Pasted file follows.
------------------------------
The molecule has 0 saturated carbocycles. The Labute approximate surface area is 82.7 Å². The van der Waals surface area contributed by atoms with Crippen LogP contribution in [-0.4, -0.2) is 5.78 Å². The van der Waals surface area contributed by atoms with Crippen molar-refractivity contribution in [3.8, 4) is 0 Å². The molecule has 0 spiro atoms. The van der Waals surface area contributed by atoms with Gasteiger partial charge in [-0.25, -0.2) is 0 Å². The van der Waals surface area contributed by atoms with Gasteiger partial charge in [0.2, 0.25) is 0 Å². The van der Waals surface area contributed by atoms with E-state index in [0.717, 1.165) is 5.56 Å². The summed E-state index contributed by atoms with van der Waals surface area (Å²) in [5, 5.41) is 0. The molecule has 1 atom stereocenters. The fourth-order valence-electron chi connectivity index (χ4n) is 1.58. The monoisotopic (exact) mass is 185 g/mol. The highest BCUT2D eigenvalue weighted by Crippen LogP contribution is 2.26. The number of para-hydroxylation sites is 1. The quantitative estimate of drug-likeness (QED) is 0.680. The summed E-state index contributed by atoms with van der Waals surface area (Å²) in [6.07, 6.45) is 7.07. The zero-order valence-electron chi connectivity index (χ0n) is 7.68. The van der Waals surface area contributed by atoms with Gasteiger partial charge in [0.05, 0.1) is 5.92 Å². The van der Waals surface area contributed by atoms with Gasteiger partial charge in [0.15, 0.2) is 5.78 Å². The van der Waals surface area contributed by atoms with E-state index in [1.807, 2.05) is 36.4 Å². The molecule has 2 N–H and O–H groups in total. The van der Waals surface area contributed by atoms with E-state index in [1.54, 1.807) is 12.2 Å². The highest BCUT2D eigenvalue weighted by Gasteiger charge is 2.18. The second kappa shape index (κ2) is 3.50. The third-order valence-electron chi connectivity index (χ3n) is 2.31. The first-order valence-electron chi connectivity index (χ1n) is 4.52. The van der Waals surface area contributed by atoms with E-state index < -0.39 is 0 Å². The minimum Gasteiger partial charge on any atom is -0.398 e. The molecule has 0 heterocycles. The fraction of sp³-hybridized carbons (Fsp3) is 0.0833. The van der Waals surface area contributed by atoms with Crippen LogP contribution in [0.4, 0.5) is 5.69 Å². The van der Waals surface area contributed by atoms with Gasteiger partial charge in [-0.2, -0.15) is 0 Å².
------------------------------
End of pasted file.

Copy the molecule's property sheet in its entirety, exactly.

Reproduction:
The molecule has 0 saturated carbocycles. The Labute approximate surface area is 82.7 Å². The van der Waals surface area contributed by atoms with Crippen LogP contribution in [-0.4, -0.2) is 5.78 Å². The van der Waals surface area contributed by atoms with Crippen molar-refractivity contribution in [3.8, 4) is 0 Å². The molecule has 0 spiro atoms. The van der Waals surface area contributed by atoms with Gasteiger partial charge in [-0.25, -0.2) is 0 Å². The van der Waals surface area contributed by atoms with Gasteiger partial charge in [0.2, 0.25) is 0 Å². The van der Waals surface area contributed by atoms with E-state index in [0.717, 1.165) is 5.56 Å². The summed E-state index contributed by atoms with van der Waals surface area (Å²) in [5, 5.41) is 0. The molecule has 1 atom stereocenters. The fourth-order valence-electron chi connectivity index (χ4n) is 1.58. The monoisotopic (exact) mass is 185 g/mol. The highest BCUT2D eigenvalue weighted by Crippen LogP contribution is 2.26. The number of para-hydroxylation sites is 1. The quantitative estimate of drug-likeness (QED) is 0.680. The summed E-state index contributed by atoms with van der Waals surface area (Å²) in [6.07, 6.45) is 7.07. The zero-order valence-electron chi connectivity index (χ0n) is 7.68. The van der Waals surface area contributed by atoms with Gasteiger partial charge in [0.05, 0.1) is 5.92 Å². The van der Waals surface area contributed by atoms with Gasteiger partial charge in [0.15, 0.2) is 5.78 Å². The van der Waals surface area contributed by atoms with E-state index in [1.807, 2.05) is 36.4 Å². The molecule has 2 N–H and O–H groups in total. The van der Waals surface area contributed by atoms with E-state index in [1.54, 1.807) is 12.2 Å². The highest BCUT2D eigenvalue weighted by Gasteiger charge is 2.18. The second kappa shape index (κ2) is 3.50. The third-order valence-electron chi connectivity index (χ3n) is 2.31. The first-order valence-electron chi connectivity index (χ1n) is 4.52. The van der Waals surface area contributed by atoms with E-state index < -0.39 is 0 Å². The minimum Gasteiger partial charge on any atom is -0.398 e. The molecule has 0 heterocycles. The fraction of sp³-hybridized carbons (Fsp3) is 0.0833. The van der Waals surface area contributed by atoms with Crippen LogP contribution in [0.4, 0.5) is 5.69 Å². The van der Waals surface area contributed by atoms with Gasteiger partial charge in [-0.2, -0.15) is 0 Å².